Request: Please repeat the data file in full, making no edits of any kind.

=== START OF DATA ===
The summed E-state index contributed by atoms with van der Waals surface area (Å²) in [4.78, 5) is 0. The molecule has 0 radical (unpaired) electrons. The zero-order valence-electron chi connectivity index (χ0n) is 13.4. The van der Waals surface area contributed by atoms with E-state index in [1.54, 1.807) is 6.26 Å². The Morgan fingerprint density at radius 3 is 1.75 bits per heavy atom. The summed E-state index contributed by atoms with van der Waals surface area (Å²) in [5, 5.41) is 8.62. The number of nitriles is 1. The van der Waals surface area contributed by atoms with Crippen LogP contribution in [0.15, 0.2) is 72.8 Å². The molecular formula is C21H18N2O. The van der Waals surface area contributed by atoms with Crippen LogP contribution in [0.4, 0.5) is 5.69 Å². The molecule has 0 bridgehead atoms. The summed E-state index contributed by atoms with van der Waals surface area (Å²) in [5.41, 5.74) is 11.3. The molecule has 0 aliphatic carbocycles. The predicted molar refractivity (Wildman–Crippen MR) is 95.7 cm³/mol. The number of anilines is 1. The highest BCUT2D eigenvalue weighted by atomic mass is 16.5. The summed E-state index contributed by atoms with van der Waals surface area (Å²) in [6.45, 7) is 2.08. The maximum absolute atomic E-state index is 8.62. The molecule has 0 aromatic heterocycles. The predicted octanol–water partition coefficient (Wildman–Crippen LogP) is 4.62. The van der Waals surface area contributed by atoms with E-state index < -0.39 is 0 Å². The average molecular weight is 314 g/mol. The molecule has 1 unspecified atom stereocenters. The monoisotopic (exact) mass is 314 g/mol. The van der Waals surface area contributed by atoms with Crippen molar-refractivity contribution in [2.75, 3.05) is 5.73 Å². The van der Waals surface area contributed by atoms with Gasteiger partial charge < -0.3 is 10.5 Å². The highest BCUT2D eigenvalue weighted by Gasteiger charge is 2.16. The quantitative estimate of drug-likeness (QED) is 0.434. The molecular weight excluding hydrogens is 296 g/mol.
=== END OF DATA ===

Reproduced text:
The summed E-state index contributed by atoms with van der Waals surface area (Å²) in [4.78, 5) is 0. The molecule has 0 radical (unpaired) electrons. The zero-order valence-electron chi connectivity index (χ0n) is 13.4. The van der Waals surface area contributed by atoms with E-state index in [1.54, 1.807) is 6.26 Å². The Morgan fingerprint density at radius 3 is 1.75 bits per heavy atom. The summed E-state index contributed by atoms with van der Waals surface area (Å²) in [5, 5.41) is 8.62. The number of nitriles is 1. The van der Waals surface area contributed by atoms with Crippen LogP contribution in [0.15, 0.2) is 72.8 Å². The molecular formula is C21H18N2O. The van der Waals surface area contributed by atoms with Crippen LogP contribution in [0.4, 0.5) is 5.69 Å². The molecule has 0 bridgehead atoms. The summed E-state index contributed by atoms with van der Waals surface area (Å²) in [5.41, 5.74) is 11.3. The molecule has 0 aliphatic carbocycles. The predicted molar refractivity (Wildman–Crippen MR) is 95.7 cm³/mol. The number of anilines is 1. The highest BCUT2D eigenvalue weighted by atomic mass is 16.5. The summed E-state index contributed by atoms with van der Waals surface area (Å²) in [6.45, 7) is 2.08. The maximum absolute atomic E-state index is 8.62. The molecule has 0 aromatic heterocycles. The predicted octanol–water partition coefficient (Wildman–Crippen LogP) is 4.62. The van der Waals surface area contributed by atoms with E-state index < -0.39 is 0 Å². The average molecular weight is 314 g/mol. The molecule has 1 unspecified atom stereocenters. The monoisotopic (exact) mass is 314 g/mol. The van der Waals surface area contributed by atoms with Crippen molar-refractivity contribution in [2.75, 3.05) is 5.73 Å². The van der Waals surface area contributed by atoms with Gasteiger partial charge < -0.3 is 10.5 Å². The highest BCUT2D eigenvalue weighted by Gasteiger charge is 2.16. The quantitative estimate of drug-likeness (QED) is 0.434. The molecular weight excluding hydrogens is 296 g/mol.